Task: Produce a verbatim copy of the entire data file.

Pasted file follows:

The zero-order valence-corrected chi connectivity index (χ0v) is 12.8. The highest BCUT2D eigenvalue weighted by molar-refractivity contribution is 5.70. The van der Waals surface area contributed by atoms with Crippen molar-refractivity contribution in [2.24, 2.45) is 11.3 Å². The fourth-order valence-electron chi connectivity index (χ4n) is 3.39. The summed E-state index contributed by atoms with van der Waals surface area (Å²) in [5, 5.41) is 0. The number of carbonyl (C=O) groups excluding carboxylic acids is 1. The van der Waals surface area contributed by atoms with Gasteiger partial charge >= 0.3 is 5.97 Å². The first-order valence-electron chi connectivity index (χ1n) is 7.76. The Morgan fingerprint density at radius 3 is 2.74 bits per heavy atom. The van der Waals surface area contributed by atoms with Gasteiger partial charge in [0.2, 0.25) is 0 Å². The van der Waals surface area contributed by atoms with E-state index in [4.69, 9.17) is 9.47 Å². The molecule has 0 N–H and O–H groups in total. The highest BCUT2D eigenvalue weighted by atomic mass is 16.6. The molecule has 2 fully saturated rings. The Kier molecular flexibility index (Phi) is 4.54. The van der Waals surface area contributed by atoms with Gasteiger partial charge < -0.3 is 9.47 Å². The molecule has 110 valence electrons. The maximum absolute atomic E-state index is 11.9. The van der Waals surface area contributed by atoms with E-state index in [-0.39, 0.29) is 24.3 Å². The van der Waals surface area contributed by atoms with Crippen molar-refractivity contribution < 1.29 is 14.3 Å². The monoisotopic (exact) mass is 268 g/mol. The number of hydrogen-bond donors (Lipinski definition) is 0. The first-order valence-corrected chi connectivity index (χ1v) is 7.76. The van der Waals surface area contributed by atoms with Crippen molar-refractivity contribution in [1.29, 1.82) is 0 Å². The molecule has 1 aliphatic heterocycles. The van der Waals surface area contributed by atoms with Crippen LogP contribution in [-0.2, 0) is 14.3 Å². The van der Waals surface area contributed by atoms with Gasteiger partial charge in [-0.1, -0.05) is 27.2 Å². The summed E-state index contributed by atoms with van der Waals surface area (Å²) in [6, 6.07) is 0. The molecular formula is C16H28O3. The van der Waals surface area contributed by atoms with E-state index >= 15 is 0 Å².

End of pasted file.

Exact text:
The zero-order valence-corrected chi connectivity index (χ0v) is 12.8. The highest BCUT2D eigenvalue weighted by molar-refractivity contribution is 5.70. The van der Waals surface area contributed by atoms with Crippen molar-refractivity contribution in [2.24, 2.45) is 11.3 Å². The fourth-order valence-electron chi connectivity index (χ4n) is 3.39. The summed E-state index contributed by atoms with van der Waals surface area (Å²) in [5, 5.41) is 0. The number of carbonyl (C=O) groups excluding carboxylic acids is 1. The van der Waals surface area contributed by atoms with Gasteiger partial charge >= 0.3 is 5.97 Å². The first-order valence-electron chi connectivity index (χ1n) is 7.76. The Morgan fingerprint density at radius 3 is 2.74 bits per heavy atom. The van der Waals surface area contributed by atoms with Gasteiger partial charge in [0.2, 0.25) is 0 Å². The van der Waals surface area contributed by atoms with E-state index in [4.69, 9.17) is 9.47 Å². The molecule has 0 N–H and O–H groups in total. The highest BCUT2D eigenvalue weighted by atomic mass is 16.6. The molecule has 2 fully saturated rings. The Kier molecular flexibility index (Phi) is 4.54. The van der Waals surface area contributed by atoms with Gasteiger partial charge < -0.3 is 9.47 Å². The molecule has 110 valence electrons. The maximum absolute atomic E-state index is 11.9. The van der Waals surface area contributed by atoms with E-state index in [-0.39, 0.29) is 24.3 Å². The van der Waals surface area contributed by atoms with Crippen molar-refractivity contribution < 1.29 is 14.3 Å². The monoisotopic (exact) mass is 268 g/mol. The number of hydrogen-bond donors (Lipinski definition) is 0. The first-order valence-corrected chi connectivity index (χ1v) is 7.76. The van der Waals surface area contributed by atoms with Crippen molar-refractivity contribution in [1.29, 1.82) is 0 Å². The molecule has 1 aliphatic heterocycles. The van der Waals surface area contributed by atoms with Crippen LogP contribution in [-0.2, 0) is 14.3 Å². The van der Waals surface area contributed by atoms with Gasteiger partial charge in [-0.1, -0.05) is 27.2 Å². The summed E-state index contributed by atoms with van der Waals surface area (Å²) in [6, 6.07) is 0. The molecular formula is C16H28O3. The van der Waals surface area contributed by atoms with E-state index >= 15 is 0 Å².